A complainant was concerned with the use of such words and phrases as “damn”, “listen to the bitch”, “you are a damn ass female”, “kick ass”, and “son of a bitch” during the course of the program.  The comment which particularly incited the complaint was uttered just under an hour into the program when an unsympathetic character called the heroine a “prissy little bitch”.

The Panel concluded that

While the language in The Dark Angel may not be entirely appropriate, and is not to be condoned, it is neither profane nor obscene.  The expressions “damn ass”, “kick ass” or “bitch” are used throughout the program in a very modern and positive way so as to emphasize qualities of friendship (however un-traditional this may seem to some).  On the one occasion that the use of the word “bitch” can be presumed to have been intended to have a derogatory meaning, it is used by a despicable character to insult the heroine of the program, thus a gesture without significant negative impact.

In fact, the Quebec Panel concluded that the program in which that language was used did not even require post-Watershed scheduling (the Watershed being the period from 9:00 pm to 6:00 am during which all television programming classified as “exclusively intended for adults” must be aired).  Finally, it should be noted that there have also been two decisions in which the term “son-of-a-bitch” has been considered, namely, CHOM-FM and CILQ-FM re the Howard Stern Show (CBSC Decisions 97/98-0001+ and 0015+, October 17 and 18, 1997) and CIQC-AM re Galganov in the Morning(CBSC Decision 97/98-0473, August 14, 1998).  In neither case was that composite word considered a problem.

It is clear that the use of the word “bitch” has not yet been found by any of the CBSC Panels to be a word that is equivalent to the words “nigger” and “faggot”.  That said, the Ontario Panel does agree with the complainant’s energetic assertion that the word “bitch” is distasteful; in her words: “[I]t is not an OPINION that ‘you’re a crazy bitch but you f*ck so good I’m on top of it’ is distasteful.  It IS distasteful.”  That, though, would not, in and of itself, be sufficient to result in a Code breach.  As CBSC Panels have long held, questions of taste are to be regulated by the on/off switch or the channel-changer.  To be fair, the complainant has not ended her characterization there; she added that the expression is “demeaning & hateful”.  It is at this point that the Ontario Panel parts company with the complainant.  It does not consider that the word “bitch” or the expression “crazy bitch” has reached that level.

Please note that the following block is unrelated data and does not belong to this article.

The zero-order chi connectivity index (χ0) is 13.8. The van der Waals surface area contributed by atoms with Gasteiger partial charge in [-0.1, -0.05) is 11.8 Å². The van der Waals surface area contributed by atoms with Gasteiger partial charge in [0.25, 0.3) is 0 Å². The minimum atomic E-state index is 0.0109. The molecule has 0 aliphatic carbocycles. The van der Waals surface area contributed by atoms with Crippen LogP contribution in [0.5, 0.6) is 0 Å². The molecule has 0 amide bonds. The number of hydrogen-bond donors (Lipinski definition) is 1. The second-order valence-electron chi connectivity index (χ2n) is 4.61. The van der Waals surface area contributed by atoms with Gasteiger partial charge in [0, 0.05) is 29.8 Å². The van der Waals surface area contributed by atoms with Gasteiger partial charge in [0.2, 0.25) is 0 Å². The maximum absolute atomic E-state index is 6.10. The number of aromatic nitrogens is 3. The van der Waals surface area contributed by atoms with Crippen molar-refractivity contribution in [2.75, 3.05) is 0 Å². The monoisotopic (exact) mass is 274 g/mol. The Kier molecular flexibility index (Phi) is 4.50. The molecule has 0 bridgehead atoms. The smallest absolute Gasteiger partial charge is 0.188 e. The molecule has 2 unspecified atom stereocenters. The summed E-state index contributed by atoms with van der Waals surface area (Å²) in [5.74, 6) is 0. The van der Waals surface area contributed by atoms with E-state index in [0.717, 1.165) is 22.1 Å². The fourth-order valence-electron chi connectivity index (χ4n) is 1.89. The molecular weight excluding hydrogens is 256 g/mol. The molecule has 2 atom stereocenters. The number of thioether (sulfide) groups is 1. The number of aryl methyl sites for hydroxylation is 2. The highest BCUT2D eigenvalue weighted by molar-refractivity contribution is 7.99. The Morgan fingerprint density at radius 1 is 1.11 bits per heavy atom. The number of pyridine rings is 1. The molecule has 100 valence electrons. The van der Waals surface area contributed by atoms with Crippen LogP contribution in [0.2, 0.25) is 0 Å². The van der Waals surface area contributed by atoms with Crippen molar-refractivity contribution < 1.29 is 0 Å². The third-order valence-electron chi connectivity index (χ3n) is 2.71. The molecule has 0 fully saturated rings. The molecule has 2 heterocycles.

At some point in the future, it may become as utterly unacceptable as the words cited in the preceding paragraph (and several others that need not be repeated here).  That it has not gotten there yet may reflect the numerous other common usages of the word that exist.  Most obviously, the word connotes the female of the dog (or wolf or fox).  As the Oxford English Dictionary says, in addition to being a word “[a]pplied opprobriously to a woman [also occasionally to a man]; strictly, a lewd or sensual woman. Not now in decent use; but formerly common in literature,” it is also applied to “things: something outstandingly difficult or unpleasant.”  Two of the literary references the OED provides are: “For it may be a bitch of a Peace” and “That's how it is on this bitch of an earth.”  In that same sense, it would be commonly used today in a sentence such as “That’s a bitch of a job.”  It is also commonly used in a verb form as the synonym of “to complain”.

All of the foregoing being said, the Ontario Regional Panel recognizes that the societal view and acceptance (or the opposite) of the word may change.  As Clause 9(b) of the CAB Equitable Portrayal Code provides, “language and terminology evolve over time [and that] [b]roadcasters shall remain vigilant with respect to the evolving appropriateness or inappropriateness of particular words and phrases, keeping in mind prevailing community standards.”  While the Panel is troubled by the continuing lowering of the bar for coarse language, on this occasion, the Panel has determined that it has not yet evolved to the point that the word “bitch” has become a word in per se breach of the Human Rights Clauses of the CAB Code of Ethics and the Equitable Portrayal Code.